Professor Lee Shulman once told a group of my students that the work of an educator is like that of a doctor in the triage unit of a hospital. The pace of decision making is so rapid, the factors constantly shifting. Being able to connect prior knowledge and expertise with the person who is actually in front of you is paramount if you want to make the right call in the moment. Indeed, Jewish education in recent years has embraced an essential role in attending to emotional and spiritual wellness. That kind of attunement requires a blending of professional skill, content knowledge and emotional intelligence.

At each of our program orientations this year, I taught my favorite text from Parker Palmer’s the Courage to Teach, an excerpt titled, “We teach who we are.” In it, Palmer discusses how essential it is for the professional learning of an educator to integrate the intellectual, the emotional and the spiritual. In our beit midrash, we connected a beautiful Jewish metaphor to Palmer’s conception: the חוט המשולש, a braided cord of three strands, as it says in Ecclesiastes 4:12, a three-strand cord cannot be broken. Take away one strand (the intellectual, the emotional, or the spiritual), and the educator does not have strong enough thread to weave a durable fabric of teaching and learning. Our graduate programs in Jewish education and teaching consciously knit together all three, as our students develop their expertise in theory and practice.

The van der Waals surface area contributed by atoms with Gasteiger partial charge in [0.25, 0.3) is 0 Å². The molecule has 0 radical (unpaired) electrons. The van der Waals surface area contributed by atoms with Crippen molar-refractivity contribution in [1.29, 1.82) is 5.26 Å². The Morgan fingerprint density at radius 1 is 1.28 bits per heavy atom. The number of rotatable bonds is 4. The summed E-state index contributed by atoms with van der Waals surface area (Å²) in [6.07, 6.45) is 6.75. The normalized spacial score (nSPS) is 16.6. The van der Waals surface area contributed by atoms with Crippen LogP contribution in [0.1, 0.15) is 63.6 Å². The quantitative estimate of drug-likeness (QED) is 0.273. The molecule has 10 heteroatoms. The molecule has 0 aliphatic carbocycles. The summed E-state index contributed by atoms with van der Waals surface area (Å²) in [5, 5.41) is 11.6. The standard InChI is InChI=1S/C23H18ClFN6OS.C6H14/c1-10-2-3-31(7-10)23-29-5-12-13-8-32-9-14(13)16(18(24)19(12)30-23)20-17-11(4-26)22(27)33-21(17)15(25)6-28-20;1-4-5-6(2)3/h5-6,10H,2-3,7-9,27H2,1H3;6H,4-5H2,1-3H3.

These are among the key dispositions of the profession of Jewish educator. There are certainly other ways to articulate them (the official list that guides our School of Education programs includes these eight categories: Relationship Building, Self-Awareness, Learning Centered Design, Reflection, Vision Driven, Inquiry Stance, Managing Dilemmas and Holy Work). These terms are widely understood by insiders, and often underestimated by observers and consumers.  My metaphors intend to move us beyond a lowest common denominator conception of educator as engager who delivers prescribed content or comes up with activities with some sort of lesson attached. Those who commit themselves to mastering the art and science of Jewish education, weaving together the intellectual, emotional and spiritual, deserve to be recognized for their expertise.

We are living in a moment in history where the cracks in our humanity and our institutions are exposed. We Jewish educators are working diligently to put the pieces together with creativity, patience and resilience. Our lives have been disrupted and there is no way to unlearn the experiences we have had. We carry our brokenness with us, and there are fissures under the surface that we have not yet even discovered. We invite our learners to paint the cracks with us, adding their gold to the layers of glue, so that when the shards become shalem (whole, complete) all of the pieces of us and strands of who we are become part of the precious vessels of Judaism that we create and preserve through Jewish education.